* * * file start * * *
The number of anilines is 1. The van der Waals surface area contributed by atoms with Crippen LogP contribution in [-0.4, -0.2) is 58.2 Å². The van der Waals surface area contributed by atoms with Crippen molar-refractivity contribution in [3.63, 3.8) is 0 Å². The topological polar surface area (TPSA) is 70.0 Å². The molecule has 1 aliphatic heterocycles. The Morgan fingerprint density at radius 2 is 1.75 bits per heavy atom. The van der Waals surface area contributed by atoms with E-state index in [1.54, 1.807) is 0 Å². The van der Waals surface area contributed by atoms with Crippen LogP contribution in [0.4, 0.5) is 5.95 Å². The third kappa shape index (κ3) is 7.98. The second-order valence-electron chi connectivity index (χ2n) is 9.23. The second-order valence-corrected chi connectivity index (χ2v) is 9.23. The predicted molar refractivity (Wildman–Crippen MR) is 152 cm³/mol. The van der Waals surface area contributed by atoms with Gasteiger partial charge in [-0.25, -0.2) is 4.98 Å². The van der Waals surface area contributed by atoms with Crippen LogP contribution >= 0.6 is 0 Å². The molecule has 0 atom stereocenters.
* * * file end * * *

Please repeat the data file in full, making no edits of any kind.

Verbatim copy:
The number of anilines is 1. The van der Waals surface area contributed by atoms with Crippen LogP contribution in [-0.4, -0.2) is 58.2 Å². The van der Waals surface area contributed by atoms with Crippen molar-refractivity contribution in [3.63, 3.8) is 0 Å². The topological polar surface area (TPSA) is 70.0 Å². The molecule has 1 aliphatic heterocycles. The Morgan fingerprint density at radius 2 is 1.75 bits per heavy atom. The van der Waals surface area contributed by atoms with E-state index in [1.54, 1.807) is 0 Å². The van der Waals surface area contributed by atoms with Crippen LogP contribution in [0.4, 0.5) is 5.95 Å². The third kappa shape index (κ3) is 7.98. The second-order valence-electron chi connectivity index (χ2n) is 9.23. The second-order valence-corrected chi connectivity index (χ2v) is 9.23. The predicted molar refractivity (Wildman–Crippen MR) is 152 cm³/mol. The van der Waals surface area contributed by atoms with Gasteiger partial charge in [-0.25, -0.2) is 4.98 Å². The van der Waals surface area contributed by atoms with Crippen LogP contribution >= 0.6 is 0 Å². The molecule has 0 atom stereocenters.